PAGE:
The most important thing to take into consideration when growing a star fruit tree is climate. The star fruit is a subtropical plant that can be grown in USDA growing zones 8 through 11 but will need winter protection in zones 8-9. When grown in the right climate, your star fruit tree will provide attractive, delicious fruit and clusters of fragrant pink flowers that bloom throughout the year.
Remove a 10-foot-diameter circle of grass centered on the spot where you want to plant your star fruit tree. Uproot and discard any roots as well, or the grass will quickly grow back.
In the center of that circle, dig a hole that is roughly three times the diameter and three times the depth of your star fruit sapling's current container.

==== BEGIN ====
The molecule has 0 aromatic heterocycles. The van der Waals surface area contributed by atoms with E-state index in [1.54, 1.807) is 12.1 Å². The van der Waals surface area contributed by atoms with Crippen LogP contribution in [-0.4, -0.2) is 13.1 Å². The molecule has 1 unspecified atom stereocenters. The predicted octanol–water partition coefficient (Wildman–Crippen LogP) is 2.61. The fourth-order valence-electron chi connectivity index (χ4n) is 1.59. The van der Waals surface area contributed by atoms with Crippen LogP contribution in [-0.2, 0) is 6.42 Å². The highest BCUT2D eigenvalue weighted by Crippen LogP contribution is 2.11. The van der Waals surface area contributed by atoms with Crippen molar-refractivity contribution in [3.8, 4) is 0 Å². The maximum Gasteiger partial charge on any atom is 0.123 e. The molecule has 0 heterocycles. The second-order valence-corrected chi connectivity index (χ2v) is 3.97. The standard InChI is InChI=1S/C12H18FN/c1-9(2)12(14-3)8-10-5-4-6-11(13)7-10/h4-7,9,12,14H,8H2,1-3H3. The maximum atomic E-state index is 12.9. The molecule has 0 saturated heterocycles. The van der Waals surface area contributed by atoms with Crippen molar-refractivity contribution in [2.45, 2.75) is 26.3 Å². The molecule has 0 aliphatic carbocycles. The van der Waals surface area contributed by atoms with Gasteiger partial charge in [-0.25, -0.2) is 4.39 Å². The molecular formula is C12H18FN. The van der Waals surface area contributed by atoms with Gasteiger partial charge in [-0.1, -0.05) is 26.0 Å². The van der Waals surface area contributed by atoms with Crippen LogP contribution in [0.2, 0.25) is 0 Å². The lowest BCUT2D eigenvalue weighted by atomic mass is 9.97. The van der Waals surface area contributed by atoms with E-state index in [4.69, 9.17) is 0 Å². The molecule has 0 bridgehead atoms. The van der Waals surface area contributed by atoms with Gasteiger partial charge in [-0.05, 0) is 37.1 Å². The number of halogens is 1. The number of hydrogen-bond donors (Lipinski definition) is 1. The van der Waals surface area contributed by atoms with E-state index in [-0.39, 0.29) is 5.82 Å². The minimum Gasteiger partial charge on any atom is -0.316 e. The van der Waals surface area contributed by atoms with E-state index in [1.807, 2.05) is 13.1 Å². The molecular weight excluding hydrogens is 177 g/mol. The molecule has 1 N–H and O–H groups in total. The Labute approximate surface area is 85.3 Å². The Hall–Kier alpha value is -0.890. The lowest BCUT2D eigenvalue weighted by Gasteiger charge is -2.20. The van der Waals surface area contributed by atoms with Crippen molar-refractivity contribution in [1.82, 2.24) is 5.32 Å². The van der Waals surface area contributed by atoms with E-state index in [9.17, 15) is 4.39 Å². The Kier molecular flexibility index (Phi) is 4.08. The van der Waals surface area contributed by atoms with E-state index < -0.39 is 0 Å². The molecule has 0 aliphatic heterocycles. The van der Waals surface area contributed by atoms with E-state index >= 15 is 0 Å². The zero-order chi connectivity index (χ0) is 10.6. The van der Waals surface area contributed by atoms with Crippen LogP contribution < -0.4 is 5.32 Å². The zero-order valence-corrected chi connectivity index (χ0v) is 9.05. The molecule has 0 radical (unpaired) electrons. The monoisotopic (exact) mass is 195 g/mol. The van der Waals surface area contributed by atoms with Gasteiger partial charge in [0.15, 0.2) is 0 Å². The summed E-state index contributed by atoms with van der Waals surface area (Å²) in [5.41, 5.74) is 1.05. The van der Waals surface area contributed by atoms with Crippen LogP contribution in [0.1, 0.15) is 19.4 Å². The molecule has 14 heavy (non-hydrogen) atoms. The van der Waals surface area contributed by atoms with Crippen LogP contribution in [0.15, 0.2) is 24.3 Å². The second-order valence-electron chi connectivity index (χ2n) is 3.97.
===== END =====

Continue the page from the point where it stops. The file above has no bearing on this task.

Mix half of the excavated soil with an equal amount of aged organic compost. Fill the hole in two-thirds of the way with the soil/compost mixture.
Plant the star fruit tree in the hole so that the top of its root ball sits at least 2 inches above the ground (you may have to fill in more soil/compost mixture to get it to the right height). Fill the hole with the soil/compost mixture and tamp the soil down firmly with your feet to remove any air pockets.
Spread a 4-inch layer of mulch around the star fruit tree, within the circle of excavated grass, but keep the mulch at least 1 foot away from the trunk of the star fruit sapling.